For those of you who follow my blog closely, you know I have a post on tips for flying with toddlers. In kind, I wouldn’t wish it on my worst enemy. And so, I couldn’t resist the urge to request to feature Meredith’s post. – Alana
Recently I’ve come across a lot of posts with titles like “Easy Ways to Fly With a Toddler” or “8 Things to Pack for a Kid-Friendly Flight.” I don’t question the advice in these articles. These writers have air travel down to a science, from when to fly so your infant doesn’t scream for five straight hours, to the amount of baby shampoo you can carry on before Homeland Security steps in.
Still, I’m not buying it.
First off, I’m never going to be this organized. If we manage to leave the house with both my toddler’s shoes on his feet, I consider it a personal victory. We’ve made it through Security with a stroller, two tiny humans, and a thousand magic markers in tow? Score! Sure, my daughter’s toothpaste has been confiscated, but hey, we made it on the plane with five minutes to spare. I’ll call this one a win.
But let’s be honest. No matter how organized I am, no matter how many coloring books or electronic devices I bring to distract my kids, that flight is still going to be hell. Here’s why hell is flying with kids.
1. Flying without kids is hell. I remember the good old days, when you didn’t have to arrive hours before your flight, the airlines served something resembling food, and checking a bag didn’t require a second mortgage on your home. Nowadays flying requires a special kind of fortitude. Add in the inevitable delays and security lines rivaling Disney’s Splash Mountain, and you already have a recipe for disaster. Add kids to the mix, and be prepared to enter a special circle of hell.
2. Toddlers on planes are hell. My little guy is an explorer. He’s never met a table he didn’t want to scale, or a cabinet he didn’t want to empty. The idea that he would willingly sit still for three hours in a small, contained space is laughable. There’s a movie showing? That should keep him busy – for about five minutes. The iPad full of kids’ apps? Those monkeys jumping on the bed should kill another fifteen minutes (along with my last shred of sanity). That leaves two hours and forty minutes of “Wheels on the Bus,” chocolate-fueled bribery, and my best WWE moves to keep toddler in his place. Oh, and did I mention he’s not potty trained? [bctt tweet=”Try changing a diaper in a plane bathroom during turbulence. It’s a whole new Mile High Club.”]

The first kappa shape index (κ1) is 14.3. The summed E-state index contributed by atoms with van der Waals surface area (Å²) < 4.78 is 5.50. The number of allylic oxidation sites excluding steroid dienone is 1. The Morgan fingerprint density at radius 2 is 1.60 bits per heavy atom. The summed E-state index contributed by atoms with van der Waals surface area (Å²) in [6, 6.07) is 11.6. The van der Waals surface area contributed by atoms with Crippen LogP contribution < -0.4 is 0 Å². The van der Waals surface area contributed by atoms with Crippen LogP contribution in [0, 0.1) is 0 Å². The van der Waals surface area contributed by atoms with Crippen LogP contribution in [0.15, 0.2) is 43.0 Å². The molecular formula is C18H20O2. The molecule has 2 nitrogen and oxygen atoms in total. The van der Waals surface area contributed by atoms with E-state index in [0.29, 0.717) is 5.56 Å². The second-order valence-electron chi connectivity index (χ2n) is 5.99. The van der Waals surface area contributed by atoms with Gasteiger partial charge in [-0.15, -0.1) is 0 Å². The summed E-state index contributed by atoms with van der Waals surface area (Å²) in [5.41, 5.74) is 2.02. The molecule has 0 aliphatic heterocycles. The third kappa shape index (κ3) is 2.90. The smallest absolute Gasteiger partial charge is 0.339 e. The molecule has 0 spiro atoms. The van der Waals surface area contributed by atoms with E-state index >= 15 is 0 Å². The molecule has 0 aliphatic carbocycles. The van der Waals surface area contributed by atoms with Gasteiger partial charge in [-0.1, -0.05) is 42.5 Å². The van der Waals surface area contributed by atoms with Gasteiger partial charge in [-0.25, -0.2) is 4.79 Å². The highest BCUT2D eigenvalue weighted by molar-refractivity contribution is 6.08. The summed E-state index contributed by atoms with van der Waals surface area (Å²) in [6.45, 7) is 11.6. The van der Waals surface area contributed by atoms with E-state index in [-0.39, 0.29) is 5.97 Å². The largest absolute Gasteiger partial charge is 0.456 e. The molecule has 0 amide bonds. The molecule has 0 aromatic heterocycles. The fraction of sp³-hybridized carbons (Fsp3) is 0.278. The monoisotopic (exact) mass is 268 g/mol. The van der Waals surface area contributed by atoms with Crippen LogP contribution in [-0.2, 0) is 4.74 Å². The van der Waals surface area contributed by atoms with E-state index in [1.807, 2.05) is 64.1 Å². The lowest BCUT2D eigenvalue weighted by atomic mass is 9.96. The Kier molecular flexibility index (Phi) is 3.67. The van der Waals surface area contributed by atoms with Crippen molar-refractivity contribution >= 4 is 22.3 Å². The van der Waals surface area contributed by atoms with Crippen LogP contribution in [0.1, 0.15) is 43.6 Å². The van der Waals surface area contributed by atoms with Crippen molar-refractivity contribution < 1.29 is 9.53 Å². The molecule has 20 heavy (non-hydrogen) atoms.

3. Entertaining on a plane is hell. My 6-year-old, by comparison, is easy. She watches TV. She colors. She navigates the bathroom. And all of this keeps her quite busy… for about an hour. Then she wants Mommy to join in. Unfortunately, bonding while strapped to a seat has its limitations. After 20 minutes of our drawing pictures and playing I Spy, she’s bored and wants to play Nail Salon on the iPad. Except that Mommy isn’t allowed to paint nails, or choose sparkly rings, or really do anything besides watch my daughter give an endless progression of electronic hands manicures. Of course, if we want to up our game, there’s always Wedding Salon. That includes facials.
4. Childless adults on planes are hell. The glares. The eye rolls. I haven’t encountered this much disdain since entering my high school cafeteria. The moment I step on the plane with my kids, every childless adult is silently hoping my brood and I “accidentally” get locked in a bathroom. It doesn’t matter that these same adults scream into their cell phones the moment we land, or apparently bathed in perfume before boarding. I had the nerve to bring kids on their plane, and therefore, they must kill me with their eyeballs.
5. Other parents on planes are hell. You’d think other parents would be natural allies. And yet, they are inevitably part of the problem. Either they’re letting their kids behave like hellions, adding to the collective resentment against those of us traveling with pint-sized passengers, or their kids are perfectly behaved and they’re looking at me with smug judgment, silently accusing me of all sorts of crimes from feeding my children non-organic cereal to failing to enroll them in Latin classes. It’s a dog-eat-dog world in coach. I’ve learned to keep my head low and avoid eye contact.
While I appreciate the value of preparation, I’m tired of articles that suggest I can control my flight experience with a correctly packed diaper bag. Instead, how about 5 Apps That Won’t Make Me Wish for a Crash Landing? Or, 48 Games to Distract My Toddler, 5 Minutes at a Time? Now, these would be useful. In the meantime, consider me grounded. I’m sticking to the car — where the only people giving me dirty looks are the 25 stuffed animals crammed into the back seat. And they’re not talking.